by Laetitia Drevet
After taking your delivery sandwich out of the robot waiting at your front door, you check your phone to see when your flying taxi will stop to pick you up: your shuttle from London to Edinburgh is leaving soon, and if you catch it, you will be in Scotland in just 40 minutes. Sounds unreal? Maybe for now, but these technologies might well change the way we live in the city in just a couple of years.
It is a cross between a vacuum cleaner and a dog on wheels. But forget its appearance, we better get used to this bizarre object: delivery robots are about to start rolling in our cities soon.
Since the end of April 2018, the six-wheeled robots operate food and coffee deliveries across a Silicon Valley office park in what is the first commercial use of this type of technology. The robots can roll at 4mph and carry up to 10kg (22lb) of food, laundry or any other commodities.
At the moment, manual handlers watch every operating robot very closely, but the final goal is to make them entirely independent.
The system has many advantages in terms of reducing pollution rates and easing traffic, but robot deliveries also raise important concerns. At the top of the list is the amount of public space required by these rolling newcomers.
“When pavements are crowded, there is competition for space. In busy environments, delivery robots will stop regularly to avoid collisions, but this might cause clashes with pedestrians,” says Professor Renia Ehrenfeucht, of the School of Architecture at University of New Mexico.
“We already see conflicts among street users, for example between pedestrians and street vendors. But the difference is that people are very responsive to other people, while delivery robots might not be as responsive.”
These concerns encouraged some big tech companies – Amazon, UPS – to bet on drones rather than robot delivery, even though they are still far from up and flying.
The Hyperloop Technology
Its name sounds more like a rollercoaster than a form of transport. But Hyperloop technology might well change the way we travel from one city to another.
The futuristic concept is the brainchild of tech-tycoon Elon Musk. It aims at magnetically propelling shuttles that will be able to run at around 760mph (1200km/h).
A plane currently takes 90 minutes to fly from Los Angeles to San Francisco, but Hyperloop will cover the distance in a mere half hour. The six-hour car trip to get from LA to the Bay Area will soon sound very unappealing.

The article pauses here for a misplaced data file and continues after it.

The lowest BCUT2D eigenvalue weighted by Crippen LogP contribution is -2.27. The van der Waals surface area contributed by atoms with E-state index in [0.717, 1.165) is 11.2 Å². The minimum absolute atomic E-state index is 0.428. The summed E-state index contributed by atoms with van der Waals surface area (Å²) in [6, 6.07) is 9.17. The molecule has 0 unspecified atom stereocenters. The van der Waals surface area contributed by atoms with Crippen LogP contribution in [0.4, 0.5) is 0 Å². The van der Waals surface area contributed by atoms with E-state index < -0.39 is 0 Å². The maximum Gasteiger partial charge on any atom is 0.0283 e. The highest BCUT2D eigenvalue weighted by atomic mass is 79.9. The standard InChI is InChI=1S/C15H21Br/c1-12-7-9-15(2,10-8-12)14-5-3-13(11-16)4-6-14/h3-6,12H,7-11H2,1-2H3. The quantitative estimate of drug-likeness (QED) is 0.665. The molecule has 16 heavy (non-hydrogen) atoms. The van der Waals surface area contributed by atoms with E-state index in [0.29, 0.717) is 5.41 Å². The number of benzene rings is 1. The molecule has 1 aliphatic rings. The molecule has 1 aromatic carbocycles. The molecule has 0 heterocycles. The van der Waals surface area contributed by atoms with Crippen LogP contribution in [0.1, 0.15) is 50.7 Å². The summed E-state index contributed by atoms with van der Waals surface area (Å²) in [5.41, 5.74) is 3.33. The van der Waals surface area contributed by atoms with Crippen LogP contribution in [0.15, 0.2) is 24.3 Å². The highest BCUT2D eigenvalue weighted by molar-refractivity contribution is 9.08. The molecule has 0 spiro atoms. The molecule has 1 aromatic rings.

“We are not selling transportation, we are selling time,” says Leslie Horwitz from Hyperloop One, one of the companies rushing to build the Hyperloop.
But we might have to wait a couple more years before challenging the speed of sound. At the moment, and apart from a few small-scale experiments, the Hyperloop technology is still being worked on.
“Our goal is to have the first phase of our commercial system built by 2021 and to fast track regulatory and safety certification. We are in continuing discussions with a number of governments to study the most ideal routes,” says Horwitz.
Hyperloop requires a vast network of under and overground tunnels. The US, Slovakia, Abu Dhabi, the Czech Republic, France and Sweden have all expressed interest in building them.
There are very few things more iconically tech than flying cars. From the Jetsons sitcom in the early 1960s to Harry Potter’s legendary flight to Hogwarts, un-wheeled cars have become films stars. And in just a few years, they might become reality.
The ride-sharing company Uber dreams to replicate the existing on-demand car service in the air and set up a “fly-sharing” system. The company have already invested millions of dollars in different startups that hope to build small passenger-carrying aircrafts by 2023.
“They have some benefits in terms of reducing emissions: they are fully electric and could supposedly reduce congestion,” says Lucas Snaije, content manager at LA CoMotion, an event focused on the future of urban transportation.
“But full service by 2023 seems unlikely in big cities or over large networks. Some major hurdles are looming: first of all infrastructure repurposing. How will Uber actually deploy its fleets, ensure smooth access, build skyports in time?”
The location and construction of a multitude of “skyports” across the city is an architectural and urban challenge. Passengers will need practical and secured infrastructures in order to be picked up and dropped off the planes. Yet, one thing tech companies cannot yet create is some space in our crammed cities.
Another major concern is the partition between the cities’ sky and ground that the technology might create. The wealthy happy few who could afford it would then fly upon the crowd, as in a doomsday science fiction scenario.
“A lot of discussion today is focused on shiny innovations and forgets about some efficient and sustainable, yet not “sexy” modes of public transit. But these innovations remain extremely exclusive,” says Snaije.
Featured Image by Valentina Cipriani